A Woodpigeon song is a container.
The container can be a thing of lustrous, exquisitely wrought ornate delicacy, like a sonic Fabergé egg, suggestively warm and heavy in the palm. Or it can be a container for spectacle, like a planetarium, the elemental and sweepingly dynamic bound by a dome for human contemplation. Or like the magic pouch of Urdu myth, a deceptively unassuming initial presence that suddenly becomes a transit to exotic dimensions. Or like Russian dolls, one handmade effigy holding another within it, until the diminutive figure at the heart of it all is revealed.
No matter the scale or mien, each of Woodpigeon’s containers holds a painstakingly created story. These stories were made for you, dear listener, and for us together: the baffled and querulous, the anxious and road-weary, the wonderers and wanderers and worriers, the desirers and pursuers, the frustrated and deliriously hopeful, the keepers of flame and seekers of peace; for those embarking on the perilous adventure of knowing another or – worse yet! – knowing oneself; for the neo-fogeys and eternal children sealed in ill-fitting grown-up carapaces. For those fording their way in a world that is continually remade into an unknown frontier every day, anew.
Woodpigeon is itself a container, less a band or project than a repository for multi-instrumentalist Mark Andrew Hamilton’s aural anthologies of modern reckonings. His stories strike at the difficult-to-parse moods and flights of fancy that struggle beneath our quotidian selves. We are better than we are, they sing.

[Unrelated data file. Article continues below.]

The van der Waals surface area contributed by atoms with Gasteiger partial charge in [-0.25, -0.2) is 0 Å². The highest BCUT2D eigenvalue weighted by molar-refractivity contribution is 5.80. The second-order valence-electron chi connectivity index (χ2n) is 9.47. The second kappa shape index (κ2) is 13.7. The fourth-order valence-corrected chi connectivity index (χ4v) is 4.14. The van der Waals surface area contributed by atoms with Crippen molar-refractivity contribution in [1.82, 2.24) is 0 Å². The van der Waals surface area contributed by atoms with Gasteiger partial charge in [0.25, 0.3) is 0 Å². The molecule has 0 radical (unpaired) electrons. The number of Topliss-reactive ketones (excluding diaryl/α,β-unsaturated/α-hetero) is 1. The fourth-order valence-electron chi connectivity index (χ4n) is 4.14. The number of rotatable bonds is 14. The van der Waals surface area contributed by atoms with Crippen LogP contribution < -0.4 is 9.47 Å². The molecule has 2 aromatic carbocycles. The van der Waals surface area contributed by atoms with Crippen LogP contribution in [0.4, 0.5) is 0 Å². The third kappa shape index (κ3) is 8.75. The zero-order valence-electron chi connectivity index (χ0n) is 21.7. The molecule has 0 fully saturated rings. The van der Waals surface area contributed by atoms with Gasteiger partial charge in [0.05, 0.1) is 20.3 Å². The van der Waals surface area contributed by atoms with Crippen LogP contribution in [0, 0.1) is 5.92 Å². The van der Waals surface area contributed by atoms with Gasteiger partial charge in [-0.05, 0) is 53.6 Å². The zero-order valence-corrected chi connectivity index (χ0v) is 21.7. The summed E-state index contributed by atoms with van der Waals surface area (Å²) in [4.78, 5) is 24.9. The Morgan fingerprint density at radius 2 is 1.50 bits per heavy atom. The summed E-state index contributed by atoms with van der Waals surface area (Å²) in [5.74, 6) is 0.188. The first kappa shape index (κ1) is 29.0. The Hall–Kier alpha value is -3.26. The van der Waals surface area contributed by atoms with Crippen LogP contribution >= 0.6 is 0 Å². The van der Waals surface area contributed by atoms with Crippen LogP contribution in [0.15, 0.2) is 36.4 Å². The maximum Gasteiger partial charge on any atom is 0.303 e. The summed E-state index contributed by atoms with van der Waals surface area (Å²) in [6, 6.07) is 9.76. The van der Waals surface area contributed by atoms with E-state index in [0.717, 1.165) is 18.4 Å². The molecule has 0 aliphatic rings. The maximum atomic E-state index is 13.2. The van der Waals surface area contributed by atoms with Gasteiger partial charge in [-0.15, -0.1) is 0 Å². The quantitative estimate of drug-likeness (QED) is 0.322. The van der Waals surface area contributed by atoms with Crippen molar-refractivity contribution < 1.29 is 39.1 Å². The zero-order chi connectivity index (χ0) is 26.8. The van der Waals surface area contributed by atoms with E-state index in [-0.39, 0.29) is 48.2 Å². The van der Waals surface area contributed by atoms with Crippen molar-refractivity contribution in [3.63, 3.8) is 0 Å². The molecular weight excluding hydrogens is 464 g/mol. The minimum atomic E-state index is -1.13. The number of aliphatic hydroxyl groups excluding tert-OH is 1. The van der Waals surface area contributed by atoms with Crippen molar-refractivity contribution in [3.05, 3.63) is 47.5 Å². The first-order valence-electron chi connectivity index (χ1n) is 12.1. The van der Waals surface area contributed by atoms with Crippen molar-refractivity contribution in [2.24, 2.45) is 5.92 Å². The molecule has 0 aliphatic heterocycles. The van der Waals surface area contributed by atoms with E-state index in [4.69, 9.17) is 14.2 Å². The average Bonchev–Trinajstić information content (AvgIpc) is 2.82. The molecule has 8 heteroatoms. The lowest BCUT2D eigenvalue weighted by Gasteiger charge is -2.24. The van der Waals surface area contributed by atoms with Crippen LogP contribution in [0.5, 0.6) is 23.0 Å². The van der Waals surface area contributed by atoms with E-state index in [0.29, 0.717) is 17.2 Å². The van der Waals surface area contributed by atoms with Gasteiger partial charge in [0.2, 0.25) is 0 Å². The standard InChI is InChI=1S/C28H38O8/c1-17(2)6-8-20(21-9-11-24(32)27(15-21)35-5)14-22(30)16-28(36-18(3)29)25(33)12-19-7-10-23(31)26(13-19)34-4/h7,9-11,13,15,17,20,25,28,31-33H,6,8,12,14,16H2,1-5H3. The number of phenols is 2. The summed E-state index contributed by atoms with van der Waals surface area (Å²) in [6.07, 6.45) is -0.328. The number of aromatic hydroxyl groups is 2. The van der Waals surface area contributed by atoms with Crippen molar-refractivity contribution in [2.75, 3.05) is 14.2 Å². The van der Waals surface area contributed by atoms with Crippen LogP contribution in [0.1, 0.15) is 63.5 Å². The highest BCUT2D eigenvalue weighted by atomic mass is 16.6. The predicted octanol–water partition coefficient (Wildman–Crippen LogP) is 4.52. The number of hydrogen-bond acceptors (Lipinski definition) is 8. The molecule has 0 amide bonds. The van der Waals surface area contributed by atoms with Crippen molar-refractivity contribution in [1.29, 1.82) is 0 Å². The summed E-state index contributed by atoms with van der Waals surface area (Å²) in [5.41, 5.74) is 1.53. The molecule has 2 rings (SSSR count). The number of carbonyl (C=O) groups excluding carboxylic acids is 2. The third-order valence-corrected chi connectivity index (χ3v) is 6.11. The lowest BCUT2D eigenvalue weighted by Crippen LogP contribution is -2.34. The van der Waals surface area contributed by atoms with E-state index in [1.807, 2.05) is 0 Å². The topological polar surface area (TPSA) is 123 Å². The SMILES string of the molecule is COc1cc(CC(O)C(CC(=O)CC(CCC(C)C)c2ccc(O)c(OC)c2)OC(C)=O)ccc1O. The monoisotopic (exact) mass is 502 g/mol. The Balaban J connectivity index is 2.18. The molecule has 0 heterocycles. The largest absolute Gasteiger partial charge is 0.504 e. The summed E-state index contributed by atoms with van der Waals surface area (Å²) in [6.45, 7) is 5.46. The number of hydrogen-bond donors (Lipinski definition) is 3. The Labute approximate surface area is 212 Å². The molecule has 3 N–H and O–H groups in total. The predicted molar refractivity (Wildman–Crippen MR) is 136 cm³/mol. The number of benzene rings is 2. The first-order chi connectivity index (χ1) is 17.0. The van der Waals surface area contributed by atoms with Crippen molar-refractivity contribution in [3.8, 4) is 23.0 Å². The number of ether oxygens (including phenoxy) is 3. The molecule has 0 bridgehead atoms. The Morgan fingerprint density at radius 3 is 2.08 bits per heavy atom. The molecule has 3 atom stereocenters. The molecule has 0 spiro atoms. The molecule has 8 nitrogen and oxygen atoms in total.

Post-genre in an orchestral folk-pop context, Woodpigeon embellishes with echoes from other forms and eras: a swell of remorseful strings, the distant rousing call of horns, an urgent rhythmic skiffle of frustrated ardour, textural ripples of atmospheric noise. But oh, the melodies! Those are the soul of a Woodpigeon song, erudite lyrics borne by Hamilton’s spooky bittersweet vocals – like the ghost of a choirboy teetering on the cusp of manhood reincarnated into gently rustling autumn leaves. Yes, absolutely.
Woodpigeon can be counted among contemporary idiosyncratic songcrafters like Andrew Bird, Damien Jurado, Jens Lenkman, Laura Veirs, Jose Gonzalez, John Vanderslice, Iron & Wine, and Antony & the Johnsons, and alongside fellow mercurial Canadian artists like Arcade Fire, Chad vanGaalen, Chet, Great Lake Swimmers, The Acorn, Culture Reject, Christine Fellows, Human Highway, and Kathryn Calder.
Woodpigeon was coined in 2005 to shelter a revolving cast of Mark Hamilton’s musician comrades as they coalesced around his first songs. Since then, five full-length albums and at least a dozen other recordings have been released into the wild under the Woodpigeon banner. Hamilton, sometimes with guests but often alone, has toured Europe and North America alongside several artists (including Withered Hand, Jose Gonzalez, Iron & Wine, Grizzly Bear, Broken Social Scene, and Calexico), and been on the bill at a few festivals (Sled Island, The End of the Road, Haldern Pop, Field Day, Pop Montreal). The Woodpigeon entity has been involved in theatrical, cinematic, and performance events and featured on productions by many purveyors of fine musical exposure (CBC Radio, BBC, Radio France, Le Blogotheque, Black Cab Sessions, Bandstand Busking, Southern Souls, XFM and more). In 2010, Woodpigeon completed its first residency at the Banff Centre for the Arts. While all of this has been wonderful, Hamilton wishes with all his heart that Woodpigeon could have had a Peel Session. Alas.